Wolff defined the national economic value of a deposit as the sum of the private company's profit, the earnings by the government, and the consumer's surplus. Today, many oil-producing states are evolving so many combinations of components of mining legislation in order to maximize their national economic values of their petroleum deposits. Cash flow analysis not only gives a fair prediction of this optimum income, but also is a good yardstick for performance control.
Crude oil today is one of the primary energy production bases and contributes more than 60% of production bases and contributes more than 60% of the world energy consumption. Despite the strategic importance of this mineral to the world economy, it is the fastest depleting major energy source. Though a wasting asset, little effort is being made as to how best this scarce resource can be managed to maximize its contribution to the ever-increasing world energy demand. Alternative energy sources, cheaper and perhaps more portable than oil, may be discovered; the search for improved management of oil resources after all may not be a useless exercise. This paper, however, is intended to examine the economics of government participation in big, medium, and small oil exploration and production companies. It then is necessary to production companies. It then is necessary to examine whether a producer nation could enhance its revenue accrued from oil by either participation in oil companies or restricting its interest on royalty, corporate-income tax, bonuses, and other revenue measures. It is pertinent to point out at this stage that in certain regions oil is not looked upon primarily as a revenue earner, but as a political primarily as a revenue earner, but as a political weapon whereby the quest to improve on revenue from oil is of secondary consideration. This paper deals strictly with economic analysis and does not consider government policy or politics; therefore, it does not evaluate indirect interests or values. The paper, therefore, will examine, with different models of financial outlay of three hypothetical companies, C1, C2, and C3, the economic behavior of government participation and the trend it may take if it restricts its interest on royalty and corporate income tax only. I also will examine at what point any alternative is preferred to the other. Reference to any country that recently has nationalized or acquired some interest of any kind in an oil company or companies is absolutely casual.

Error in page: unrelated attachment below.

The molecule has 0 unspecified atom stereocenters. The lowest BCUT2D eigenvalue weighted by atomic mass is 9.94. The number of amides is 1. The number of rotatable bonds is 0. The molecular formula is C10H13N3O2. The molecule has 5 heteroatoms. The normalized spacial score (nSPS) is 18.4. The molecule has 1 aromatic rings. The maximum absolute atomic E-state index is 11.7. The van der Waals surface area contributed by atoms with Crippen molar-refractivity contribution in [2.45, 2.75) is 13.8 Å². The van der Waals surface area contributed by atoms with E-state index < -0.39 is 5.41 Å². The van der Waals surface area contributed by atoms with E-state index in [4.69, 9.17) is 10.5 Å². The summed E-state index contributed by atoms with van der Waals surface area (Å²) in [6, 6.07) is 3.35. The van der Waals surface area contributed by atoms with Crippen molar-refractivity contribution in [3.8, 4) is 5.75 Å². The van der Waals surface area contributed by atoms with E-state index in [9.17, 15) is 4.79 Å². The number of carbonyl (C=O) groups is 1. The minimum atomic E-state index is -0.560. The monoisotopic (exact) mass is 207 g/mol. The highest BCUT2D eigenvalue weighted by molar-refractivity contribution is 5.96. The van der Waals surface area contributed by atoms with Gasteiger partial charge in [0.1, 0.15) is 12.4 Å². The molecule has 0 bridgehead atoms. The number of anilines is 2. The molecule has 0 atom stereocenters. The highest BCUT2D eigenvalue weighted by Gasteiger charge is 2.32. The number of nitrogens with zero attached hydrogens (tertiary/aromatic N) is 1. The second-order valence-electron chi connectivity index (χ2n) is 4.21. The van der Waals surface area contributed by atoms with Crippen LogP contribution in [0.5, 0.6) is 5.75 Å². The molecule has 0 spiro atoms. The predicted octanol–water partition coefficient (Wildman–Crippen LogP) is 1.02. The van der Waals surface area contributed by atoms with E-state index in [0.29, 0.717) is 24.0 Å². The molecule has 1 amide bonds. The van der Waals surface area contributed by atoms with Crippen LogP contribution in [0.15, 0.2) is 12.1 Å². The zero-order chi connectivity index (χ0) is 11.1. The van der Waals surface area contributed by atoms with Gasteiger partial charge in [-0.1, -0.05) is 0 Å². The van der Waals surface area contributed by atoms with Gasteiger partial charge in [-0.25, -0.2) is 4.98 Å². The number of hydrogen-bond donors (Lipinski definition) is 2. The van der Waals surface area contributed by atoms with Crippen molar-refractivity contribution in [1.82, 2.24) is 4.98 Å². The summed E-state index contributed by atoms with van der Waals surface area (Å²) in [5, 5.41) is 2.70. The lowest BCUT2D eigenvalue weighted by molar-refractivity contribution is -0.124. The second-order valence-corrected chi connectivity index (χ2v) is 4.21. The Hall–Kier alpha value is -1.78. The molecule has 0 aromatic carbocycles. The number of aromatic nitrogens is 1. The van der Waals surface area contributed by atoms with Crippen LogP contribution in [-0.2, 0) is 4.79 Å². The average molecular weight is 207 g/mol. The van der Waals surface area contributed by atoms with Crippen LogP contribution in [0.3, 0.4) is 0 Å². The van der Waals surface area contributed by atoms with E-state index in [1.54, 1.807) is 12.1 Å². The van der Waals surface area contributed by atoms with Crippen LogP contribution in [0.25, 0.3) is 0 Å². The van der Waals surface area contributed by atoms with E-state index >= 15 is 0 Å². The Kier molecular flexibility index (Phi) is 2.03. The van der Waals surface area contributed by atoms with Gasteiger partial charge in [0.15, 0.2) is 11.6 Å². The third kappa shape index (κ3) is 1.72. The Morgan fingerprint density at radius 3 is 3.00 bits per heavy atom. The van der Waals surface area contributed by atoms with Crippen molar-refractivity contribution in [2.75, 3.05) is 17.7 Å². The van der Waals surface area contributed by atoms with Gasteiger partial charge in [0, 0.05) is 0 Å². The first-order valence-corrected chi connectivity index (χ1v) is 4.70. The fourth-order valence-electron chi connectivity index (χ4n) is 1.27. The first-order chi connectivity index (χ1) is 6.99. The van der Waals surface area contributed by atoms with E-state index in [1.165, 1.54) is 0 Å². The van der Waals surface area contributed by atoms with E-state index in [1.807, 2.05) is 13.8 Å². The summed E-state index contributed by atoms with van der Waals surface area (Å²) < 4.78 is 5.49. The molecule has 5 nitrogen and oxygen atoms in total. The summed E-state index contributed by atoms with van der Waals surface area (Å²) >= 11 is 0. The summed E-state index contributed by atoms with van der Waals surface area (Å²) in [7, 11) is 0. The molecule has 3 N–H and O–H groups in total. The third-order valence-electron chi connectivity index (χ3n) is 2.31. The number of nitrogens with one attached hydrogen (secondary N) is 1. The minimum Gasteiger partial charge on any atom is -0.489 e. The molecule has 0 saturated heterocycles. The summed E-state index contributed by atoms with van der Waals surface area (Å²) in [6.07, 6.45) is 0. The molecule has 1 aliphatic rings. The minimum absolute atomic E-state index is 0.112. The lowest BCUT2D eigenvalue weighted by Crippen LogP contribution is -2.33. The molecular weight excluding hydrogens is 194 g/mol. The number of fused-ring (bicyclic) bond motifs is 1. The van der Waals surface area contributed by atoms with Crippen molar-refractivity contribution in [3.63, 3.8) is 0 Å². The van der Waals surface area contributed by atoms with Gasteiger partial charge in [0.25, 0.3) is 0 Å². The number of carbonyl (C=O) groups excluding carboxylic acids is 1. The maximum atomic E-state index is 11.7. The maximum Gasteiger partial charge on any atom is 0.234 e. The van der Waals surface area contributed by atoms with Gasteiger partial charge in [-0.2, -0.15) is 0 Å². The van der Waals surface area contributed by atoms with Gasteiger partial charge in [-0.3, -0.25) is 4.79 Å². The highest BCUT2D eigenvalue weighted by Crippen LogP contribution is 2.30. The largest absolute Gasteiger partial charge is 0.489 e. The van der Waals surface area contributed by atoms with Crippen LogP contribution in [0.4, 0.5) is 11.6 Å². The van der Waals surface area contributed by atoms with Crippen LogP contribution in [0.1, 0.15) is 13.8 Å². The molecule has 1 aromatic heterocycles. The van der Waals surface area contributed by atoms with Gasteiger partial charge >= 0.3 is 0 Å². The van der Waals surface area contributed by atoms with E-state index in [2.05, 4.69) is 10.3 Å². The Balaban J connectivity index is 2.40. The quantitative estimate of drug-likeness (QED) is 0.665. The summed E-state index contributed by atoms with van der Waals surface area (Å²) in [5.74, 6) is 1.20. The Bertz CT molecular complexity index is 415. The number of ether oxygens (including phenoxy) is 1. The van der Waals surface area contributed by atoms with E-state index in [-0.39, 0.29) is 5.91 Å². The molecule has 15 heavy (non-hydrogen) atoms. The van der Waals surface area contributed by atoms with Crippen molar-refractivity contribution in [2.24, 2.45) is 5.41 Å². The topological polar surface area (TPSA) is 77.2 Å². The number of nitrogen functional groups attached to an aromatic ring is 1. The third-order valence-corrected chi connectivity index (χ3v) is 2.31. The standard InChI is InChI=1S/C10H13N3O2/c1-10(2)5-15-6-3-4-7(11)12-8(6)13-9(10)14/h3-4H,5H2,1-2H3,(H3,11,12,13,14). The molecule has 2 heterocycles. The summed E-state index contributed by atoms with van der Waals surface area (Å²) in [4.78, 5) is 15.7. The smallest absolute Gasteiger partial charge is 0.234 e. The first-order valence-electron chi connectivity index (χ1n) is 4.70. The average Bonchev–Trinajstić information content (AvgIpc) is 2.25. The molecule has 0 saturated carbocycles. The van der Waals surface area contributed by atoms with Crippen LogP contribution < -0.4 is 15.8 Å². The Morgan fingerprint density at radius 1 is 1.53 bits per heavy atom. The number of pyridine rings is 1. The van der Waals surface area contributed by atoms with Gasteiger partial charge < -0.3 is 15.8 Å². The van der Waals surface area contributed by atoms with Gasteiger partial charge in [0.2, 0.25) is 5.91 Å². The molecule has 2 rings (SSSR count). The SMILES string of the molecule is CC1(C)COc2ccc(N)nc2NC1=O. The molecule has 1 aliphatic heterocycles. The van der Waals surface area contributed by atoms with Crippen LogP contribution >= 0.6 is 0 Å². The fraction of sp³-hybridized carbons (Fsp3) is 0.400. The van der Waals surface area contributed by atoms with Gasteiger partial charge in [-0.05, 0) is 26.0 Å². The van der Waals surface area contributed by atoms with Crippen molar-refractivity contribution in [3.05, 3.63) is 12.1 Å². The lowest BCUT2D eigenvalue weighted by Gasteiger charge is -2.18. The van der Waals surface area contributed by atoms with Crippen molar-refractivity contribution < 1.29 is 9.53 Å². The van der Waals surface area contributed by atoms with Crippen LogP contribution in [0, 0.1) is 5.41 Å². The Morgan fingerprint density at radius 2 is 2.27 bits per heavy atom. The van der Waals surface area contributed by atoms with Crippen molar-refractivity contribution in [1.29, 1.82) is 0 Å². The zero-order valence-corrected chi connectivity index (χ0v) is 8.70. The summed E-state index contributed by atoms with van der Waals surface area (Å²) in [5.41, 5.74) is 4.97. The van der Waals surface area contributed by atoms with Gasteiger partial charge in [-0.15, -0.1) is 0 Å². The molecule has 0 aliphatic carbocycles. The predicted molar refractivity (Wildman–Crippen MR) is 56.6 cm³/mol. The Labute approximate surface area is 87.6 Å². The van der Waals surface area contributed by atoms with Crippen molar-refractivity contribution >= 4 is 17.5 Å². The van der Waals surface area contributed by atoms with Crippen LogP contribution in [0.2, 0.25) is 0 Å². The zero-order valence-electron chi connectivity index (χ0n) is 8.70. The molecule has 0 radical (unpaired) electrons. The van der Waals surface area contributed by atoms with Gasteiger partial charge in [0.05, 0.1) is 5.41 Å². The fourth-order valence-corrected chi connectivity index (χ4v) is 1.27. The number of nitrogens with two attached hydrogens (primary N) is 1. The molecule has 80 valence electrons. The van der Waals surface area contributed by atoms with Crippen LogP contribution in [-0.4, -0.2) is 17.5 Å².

Profitability ratios could be defined as a measure of financial effectiveness or efficiency. These ratios do not serve as good investment measures for screening the two proposals because of the following factors.
In case of participation, the government invests some capital and may or may not be involved in the dispensation and utility of the fund. Where there is no government involvement, the oil company is the operator.
Where government does not participate, it physically does not invest capital of any form to physically does not invest capital of any form to realize income.
For ease of reference and correlation, Case 1 is referred to as Project A, and Case 2 as Project B. The fact that government physically does not invest any money in Project B to realize income makes it impossible to apply any of the usual profitability ratios as an adequate criterion for screening it with A. This is because most of the ratios involved investment (expenditures). Consequently, Project B on profitability ratios bases such as annual net profit/
Rate of return = capital invested.
Financial efficiency = dollars income/dollars spent.
Cumulative unit cash out = cumulative cash out over the period/ cumulative production during the same period.
Payout period = Invested capital/Net annual cash flow.
appears more acceptable than Project A.